bookmark_borderThe Researcher’s Guide for Being Mind Blown by a Neural Network

Every so often a new neural network makes headlines for solving a computation problem. It is sometimes hard for me to judge how impressive these achievements are without diving into the details of the models. But my criteria are always the same and it should be easy for those who are familiar with their models to evaluate based on these criteria. For this purpose I have made a flowchart for how impressed I would be at a neural network. If you know of a new neural net that reaches “wow” please let me know about it, and if it reaches “mind-blown” you have permission to wake me up in the middle of the night – since I know no examples.

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bookmark_borderA 7 Minute Timer Has Been Discovered in Neurons

How does the brain keep track of time? This question has been intriguing neuroscientists for decades. Circadian clocks, which oscillate every 24 hours, are known to be implemented at the level of molecules and genes. But it is widely believed that keeping track of time for shorter durations (e.g. seconds and minutes) arise from electrical/synaptic activity patterns, not from molecular activity. The idea is that cells can be connected in ways that result in oscillations or sequential activity (e.g. one neuron fires at the 1s mark, the next fires at the 2s mark, etc.). As with most of our theories of short-term memory, if all the cells in a network go silent for a moment the timer falls apart. The spiking activity is what keeps the clock going. This theory has had its opponents, but I think it is fair to say that it has been a commonly held view in neuroscience.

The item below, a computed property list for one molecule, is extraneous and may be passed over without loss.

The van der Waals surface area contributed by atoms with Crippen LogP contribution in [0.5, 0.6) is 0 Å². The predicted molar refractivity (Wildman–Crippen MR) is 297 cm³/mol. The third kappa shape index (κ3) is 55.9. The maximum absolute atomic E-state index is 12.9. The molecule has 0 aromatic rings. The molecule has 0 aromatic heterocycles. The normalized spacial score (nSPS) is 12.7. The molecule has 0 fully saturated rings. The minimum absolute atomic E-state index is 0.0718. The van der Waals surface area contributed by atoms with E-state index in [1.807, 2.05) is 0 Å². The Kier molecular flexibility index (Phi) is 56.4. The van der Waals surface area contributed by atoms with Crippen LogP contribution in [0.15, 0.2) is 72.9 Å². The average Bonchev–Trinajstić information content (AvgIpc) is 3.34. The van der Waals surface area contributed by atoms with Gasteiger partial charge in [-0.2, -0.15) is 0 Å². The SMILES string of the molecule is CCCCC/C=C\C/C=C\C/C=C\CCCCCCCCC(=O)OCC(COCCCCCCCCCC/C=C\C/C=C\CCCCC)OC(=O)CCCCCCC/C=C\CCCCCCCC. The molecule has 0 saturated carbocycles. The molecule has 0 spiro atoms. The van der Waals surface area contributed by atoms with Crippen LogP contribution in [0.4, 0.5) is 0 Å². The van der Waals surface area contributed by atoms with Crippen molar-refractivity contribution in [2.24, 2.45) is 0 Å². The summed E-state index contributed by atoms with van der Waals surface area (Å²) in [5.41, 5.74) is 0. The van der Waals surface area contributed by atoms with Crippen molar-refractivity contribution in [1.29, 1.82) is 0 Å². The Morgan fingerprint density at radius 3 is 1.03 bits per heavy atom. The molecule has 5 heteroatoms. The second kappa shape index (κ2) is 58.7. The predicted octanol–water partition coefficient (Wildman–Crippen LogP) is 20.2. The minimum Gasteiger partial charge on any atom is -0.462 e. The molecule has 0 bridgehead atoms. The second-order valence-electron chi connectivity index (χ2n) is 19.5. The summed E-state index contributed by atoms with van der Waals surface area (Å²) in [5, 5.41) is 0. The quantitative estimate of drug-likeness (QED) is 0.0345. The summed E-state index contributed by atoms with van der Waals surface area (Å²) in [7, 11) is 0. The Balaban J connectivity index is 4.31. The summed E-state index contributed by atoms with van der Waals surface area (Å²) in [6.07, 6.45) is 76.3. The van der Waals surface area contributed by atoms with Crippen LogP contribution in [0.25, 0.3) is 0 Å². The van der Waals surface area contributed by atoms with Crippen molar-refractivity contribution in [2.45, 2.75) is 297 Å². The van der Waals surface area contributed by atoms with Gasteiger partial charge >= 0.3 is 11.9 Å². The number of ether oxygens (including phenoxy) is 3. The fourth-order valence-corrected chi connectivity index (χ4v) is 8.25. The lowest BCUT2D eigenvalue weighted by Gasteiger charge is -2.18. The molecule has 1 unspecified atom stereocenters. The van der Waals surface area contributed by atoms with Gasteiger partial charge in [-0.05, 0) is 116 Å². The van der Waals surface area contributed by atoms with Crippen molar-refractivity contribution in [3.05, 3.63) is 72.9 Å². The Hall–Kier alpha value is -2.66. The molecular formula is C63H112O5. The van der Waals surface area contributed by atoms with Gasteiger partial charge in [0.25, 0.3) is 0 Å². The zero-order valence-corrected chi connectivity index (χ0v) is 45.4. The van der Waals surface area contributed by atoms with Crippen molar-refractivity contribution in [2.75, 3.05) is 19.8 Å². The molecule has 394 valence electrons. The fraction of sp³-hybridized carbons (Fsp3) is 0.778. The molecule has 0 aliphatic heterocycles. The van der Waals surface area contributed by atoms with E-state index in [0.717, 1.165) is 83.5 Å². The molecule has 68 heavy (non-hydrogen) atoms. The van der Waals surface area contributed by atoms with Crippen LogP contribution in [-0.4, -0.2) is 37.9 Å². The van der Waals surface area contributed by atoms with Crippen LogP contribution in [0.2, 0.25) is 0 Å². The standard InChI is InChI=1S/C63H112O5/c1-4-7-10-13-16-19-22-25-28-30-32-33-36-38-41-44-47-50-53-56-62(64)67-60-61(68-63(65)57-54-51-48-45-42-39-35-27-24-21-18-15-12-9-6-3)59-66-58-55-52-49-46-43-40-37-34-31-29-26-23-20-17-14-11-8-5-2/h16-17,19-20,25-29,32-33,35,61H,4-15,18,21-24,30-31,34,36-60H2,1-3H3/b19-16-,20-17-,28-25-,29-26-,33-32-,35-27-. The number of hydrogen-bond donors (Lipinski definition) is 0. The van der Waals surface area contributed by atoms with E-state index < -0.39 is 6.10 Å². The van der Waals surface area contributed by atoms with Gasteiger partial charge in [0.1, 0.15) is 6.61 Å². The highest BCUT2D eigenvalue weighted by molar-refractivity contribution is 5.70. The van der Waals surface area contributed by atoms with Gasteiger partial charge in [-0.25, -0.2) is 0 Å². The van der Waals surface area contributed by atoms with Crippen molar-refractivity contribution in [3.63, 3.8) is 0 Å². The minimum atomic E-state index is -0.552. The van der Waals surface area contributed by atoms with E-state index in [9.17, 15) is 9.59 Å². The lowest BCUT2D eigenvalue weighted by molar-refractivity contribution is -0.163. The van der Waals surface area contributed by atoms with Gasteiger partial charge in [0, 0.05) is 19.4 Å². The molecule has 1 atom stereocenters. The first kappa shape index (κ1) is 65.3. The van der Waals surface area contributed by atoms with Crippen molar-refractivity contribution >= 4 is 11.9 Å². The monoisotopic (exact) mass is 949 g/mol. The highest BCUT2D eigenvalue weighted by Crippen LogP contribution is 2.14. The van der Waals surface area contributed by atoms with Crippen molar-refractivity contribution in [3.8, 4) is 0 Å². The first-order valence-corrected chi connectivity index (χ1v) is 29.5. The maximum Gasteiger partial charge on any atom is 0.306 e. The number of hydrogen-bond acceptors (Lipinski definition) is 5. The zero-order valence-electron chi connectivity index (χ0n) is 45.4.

A recent study, however, has made a serious crack in this paradigm. In a series of two papers from the Crickmore lab at Harvard University (one published last year and another last month), Thornquist and colleagues show that a single neuron can keep track of time in a completely silent manner. The time interval they studied was a 7 minute period in mating fruit flies. I believe this is a landmark study that every neuroscientist should know about. So here is my attempt at explaining it in simple terms.

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